“Austin is a hub of intellectual energy for people who have different ideas than what we’re seeing in mainstream higher ed,” Dyer says. “It’s a kind of haven for center-right contrarians.

“But free speech isn’t the goal,” Dyer continues. “Free speech is a necessary condition for education, but once we have the necessary conditions in place, we still have to go about the task of education, which is different than just free speech.”

The Donors’ Role in Funding Reform

Tina Snider offers a philanthropist’s perspective on building support for intellectual diversity and the study of Western civilization. A financial supporter and board member of the Benson Center at the University of Colorado, Boulder, Snider is a big fan of the Western civilization-focused academic center. “If you build it, they will come,” she says, “and that’s what we found.”

Snider has been involved with the Benson Center since its inception in 2013. She received her bachelor’s degree at UC Boulder in the ’80s but found that by the time her daughter was a student, the university had changed. It was hamstrung by bureaucracy and had no rigorous teaching of the Western tradition. So when Bruce Benson, later the president of the university, asked her to join the board of the new center, she said yes.

Snider donates to her alma mater, but it’s important that she didn’t just write the university a blank check. Her money goes specifically to the Benson Center. Before the center was founded, the university sought her financial support, and she wasn’t interested.

“They reached out to me through the development office,” she says. “Well, my answer was, ‘No, I’m not giving you a penny because I don’t like what’s happening there.’”

Now the Benson Center has the second-largest endowment of any center in the UC system. It invites visiting scholars, hosts guest speakers and summer workshops and more. The center “promotes study of the intellectual, artistic and political traditions that characterize Western civilization,” per its website.

According to Snider, the majority of the pushback against it for the teaching of American values comes not from students, but from faculty. “It’s so funny to see people afraid of ideas,” Snider says.

“You Can’t Give Up on Higher Ed”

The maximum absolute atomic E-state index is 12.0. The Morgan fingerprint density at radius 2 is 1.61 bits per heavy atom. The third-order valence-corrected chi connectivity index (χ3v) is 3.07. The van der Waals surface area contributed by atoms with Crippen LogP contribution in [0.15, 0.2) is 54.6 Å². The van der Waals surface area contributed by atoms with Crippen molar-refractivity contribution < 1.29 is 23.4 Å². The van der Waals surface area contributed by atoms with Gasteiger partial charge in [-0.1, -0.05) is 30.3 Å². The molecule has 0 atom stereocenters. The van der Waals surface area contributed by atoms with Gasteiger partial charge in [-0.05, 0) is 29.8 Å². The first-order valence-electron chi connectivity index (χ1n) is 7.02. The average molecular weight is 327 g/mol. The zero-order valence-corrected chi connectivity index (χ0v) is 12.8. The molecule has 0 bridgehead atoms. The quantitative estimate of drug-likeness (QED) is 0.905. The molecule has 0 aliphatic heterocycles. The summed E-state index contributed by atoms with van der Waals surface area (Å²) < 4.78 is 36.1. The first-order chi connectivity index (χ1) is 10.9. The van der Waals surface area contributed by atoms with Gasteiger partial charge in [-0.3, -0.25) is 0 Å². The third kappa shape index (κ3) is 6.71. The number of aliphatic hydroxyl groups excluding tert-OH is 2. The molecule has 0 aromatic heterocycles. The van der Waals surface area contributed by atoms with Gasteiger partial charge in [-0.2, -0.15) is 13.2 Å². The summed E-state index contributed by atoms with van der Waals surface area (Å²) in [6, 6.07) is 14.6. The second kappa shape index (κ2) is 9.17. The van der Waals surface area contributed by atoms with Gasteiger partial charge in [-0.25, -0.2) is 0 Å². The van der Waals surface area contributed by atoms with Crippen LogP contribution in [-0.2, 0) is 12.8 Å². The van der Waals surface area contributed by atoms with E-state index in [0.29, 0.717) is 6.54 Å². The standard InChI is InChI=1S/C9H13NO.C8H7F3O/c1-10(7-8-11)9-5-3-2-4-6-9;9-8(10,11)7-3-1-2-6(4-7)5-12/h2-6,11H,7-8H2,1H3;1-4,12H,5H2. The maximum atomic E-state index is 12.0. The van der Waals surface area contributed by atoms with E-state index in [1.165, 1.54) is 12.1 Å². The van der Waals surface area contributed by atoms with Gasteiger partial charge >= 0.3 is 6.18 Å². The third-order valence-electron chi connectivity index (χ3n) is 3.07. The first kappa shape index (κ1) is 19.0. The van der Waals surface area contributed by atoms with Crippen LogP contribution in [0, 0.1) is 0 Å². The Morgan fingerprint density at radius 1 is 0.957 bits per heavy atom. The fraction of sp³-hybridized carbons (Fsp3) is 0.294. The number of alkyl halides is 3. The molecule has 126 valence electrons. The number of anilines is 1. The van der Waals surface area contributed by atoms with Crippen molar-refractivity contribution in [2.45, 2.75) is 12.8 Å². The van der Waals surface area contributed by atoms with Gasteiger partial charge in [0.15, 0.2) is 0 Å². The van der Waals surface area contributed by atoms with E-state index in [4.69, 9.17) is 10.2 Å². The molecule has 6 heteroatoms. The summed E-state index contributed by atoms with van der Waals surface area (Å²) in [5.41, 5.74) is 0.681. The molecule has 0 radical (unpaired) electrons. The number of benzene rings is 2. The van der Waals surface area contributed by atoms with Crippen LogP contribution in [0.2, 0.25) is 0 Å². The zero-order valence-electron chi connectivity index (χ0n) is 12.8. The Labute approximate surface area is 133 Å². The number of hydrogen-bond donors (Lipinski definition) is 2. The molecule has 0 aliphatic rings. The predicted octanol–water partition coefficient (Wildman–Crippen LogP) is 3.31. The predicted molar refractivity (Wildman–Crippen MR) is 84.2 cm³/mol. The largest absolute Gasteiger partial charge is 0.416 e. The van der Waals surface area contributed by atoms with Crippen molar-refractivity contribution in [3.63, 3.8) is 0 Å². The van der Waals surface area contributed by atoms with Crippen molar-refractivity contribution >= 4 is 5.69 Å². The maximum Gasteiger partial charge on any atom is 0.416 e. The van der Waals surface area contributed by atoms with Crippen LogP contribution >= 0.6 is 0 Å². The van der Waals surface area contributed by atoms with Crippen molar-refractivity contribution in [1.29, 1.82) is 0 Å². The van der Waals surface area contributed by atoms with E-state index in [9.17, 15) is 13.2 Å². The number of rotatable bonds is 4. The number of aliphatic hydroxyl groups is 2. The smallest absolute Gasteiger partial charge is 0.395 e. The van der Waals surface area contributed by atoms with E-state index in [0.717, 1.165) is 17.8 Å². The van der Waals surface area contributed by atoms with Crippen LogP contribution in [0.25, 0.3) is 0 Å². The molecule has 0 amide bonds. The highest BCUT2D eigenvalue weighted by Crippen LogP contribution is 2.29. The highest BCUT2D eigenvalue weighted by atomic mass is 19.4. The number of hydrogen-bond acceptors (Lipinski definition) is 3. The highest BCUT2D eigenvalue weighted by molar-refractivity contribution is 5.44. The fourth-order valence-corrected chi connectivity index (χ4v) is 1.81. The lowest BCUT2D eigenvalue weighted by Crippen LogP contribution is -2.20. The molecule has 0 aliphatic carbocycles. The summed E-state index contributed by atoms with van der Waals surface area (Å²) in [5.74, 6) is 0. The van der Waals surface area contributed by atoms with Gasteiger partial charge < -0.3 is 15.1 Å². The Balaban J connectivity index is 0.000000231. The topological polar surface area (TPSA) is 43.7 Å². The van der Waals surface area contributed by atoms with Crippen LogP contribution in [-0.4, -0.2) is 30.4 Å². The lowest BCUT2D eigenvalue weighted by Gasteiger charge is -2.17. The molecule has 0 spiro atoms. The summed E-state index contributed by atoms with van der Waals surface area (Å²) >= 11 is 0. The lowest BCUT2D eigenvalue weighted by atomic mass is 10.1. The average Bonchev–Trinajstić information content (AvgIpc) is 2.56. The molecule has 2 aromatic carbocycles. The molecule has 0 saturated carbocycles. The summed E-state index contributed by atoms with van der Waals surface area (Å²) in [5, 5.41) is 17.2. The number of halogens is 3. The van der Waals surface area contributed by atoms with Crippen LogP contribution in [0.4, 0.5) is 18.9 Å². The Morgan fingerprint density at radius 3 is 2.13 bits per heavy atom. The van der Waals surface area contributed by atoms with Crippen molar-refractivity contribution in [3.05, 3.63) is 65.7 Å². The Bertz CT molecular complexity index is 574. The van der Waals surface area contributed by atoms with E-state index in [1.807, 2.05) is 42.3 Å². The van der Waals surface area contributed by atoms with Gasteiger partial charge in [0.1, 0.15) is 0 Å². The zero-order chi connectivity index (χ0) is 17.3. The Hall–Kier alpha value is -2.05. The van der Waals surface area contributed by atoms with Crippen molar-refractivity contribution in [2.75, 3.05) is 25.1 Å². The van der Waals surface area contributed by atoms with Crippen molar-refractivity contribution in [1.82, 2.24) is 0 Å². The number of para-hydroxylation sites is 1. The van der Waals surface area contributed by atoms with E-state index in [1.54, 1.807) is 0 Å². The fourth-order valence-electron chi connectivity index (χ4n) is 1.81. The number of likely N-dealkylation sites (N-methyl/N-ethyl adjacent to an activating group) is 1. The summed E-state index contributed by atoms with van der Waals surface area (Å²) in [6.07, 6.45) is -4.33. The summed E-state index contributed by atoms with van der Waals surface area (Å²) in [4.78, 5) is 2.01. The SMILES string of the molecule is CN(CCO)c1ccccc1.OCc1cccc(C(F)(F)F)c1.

Leaders of organizations supporting civil discourse and American values within and outside universities agree now is not the time to abandon higher education.

“You can’t give up on higher ed because it’s such a culture-shaping institution,” Rose says. “For better or for worse, what happens on campus, especially at elite schools, has a huge impact on wider society.” He recalls the 2018 headline from writer Andrew Sullivan “We All Live on Campus Now.”

But for many donors, giving to higher education institutions should look different than in the past. Rose recommends donors find just a few faculty committed to intellectual diversity and support them in bringing civil discourse initiatives to campus. Targeted giving is key, as is knowing what institutions deserve donations.

“Sometimes the best way to help your alma mater is to give to a different school,” he says.

Snider cautions against endowments and warns that donors must “go on performance.” She tried to support Lesley University, where she got her master’s degree, in creating a civics course. The course was taught for two years. But the next time she saw the curriculum, after “the scaled tipped so far the other way,” it had been edited to put a heavy emphasis on “the lens of [Ibram X.] Kendi,” author of How to Be an Antiracist. Snider immediately pulled her funding and moved on.

Through the success of initiatives such as the Civil Discourse Project, the Hamilton Center, the Civitas Institute and Benson Center students and professors have shown there is a large demand for greater support of free expression and the study of the Western tradition.

“When donors and others look at the otherwise grim landscape of higher ed and see the hyper-politicization of so many majors and radical activism on so many campuses, we want to show that amidst all that, there is another model being returned to here,” Inboden says of the Hamilton Center.

Dyer says we have to “fight for the soul” of our country’s academic institutions.

“Don’t give up on these institutions because they’re too important for America and for the next generation,” Dyer says. “They’re enormous public resources. On the question, ‘Should we build new things or should we reform old things?’ my answer is always, ‘Yes. We should do both.’” 

Originally published at Philanthropy Roundtable on April 23, 2024, at https://www.philanthropyroundtable.org/how-donors-can-restore-american-values-in-higher-ed/.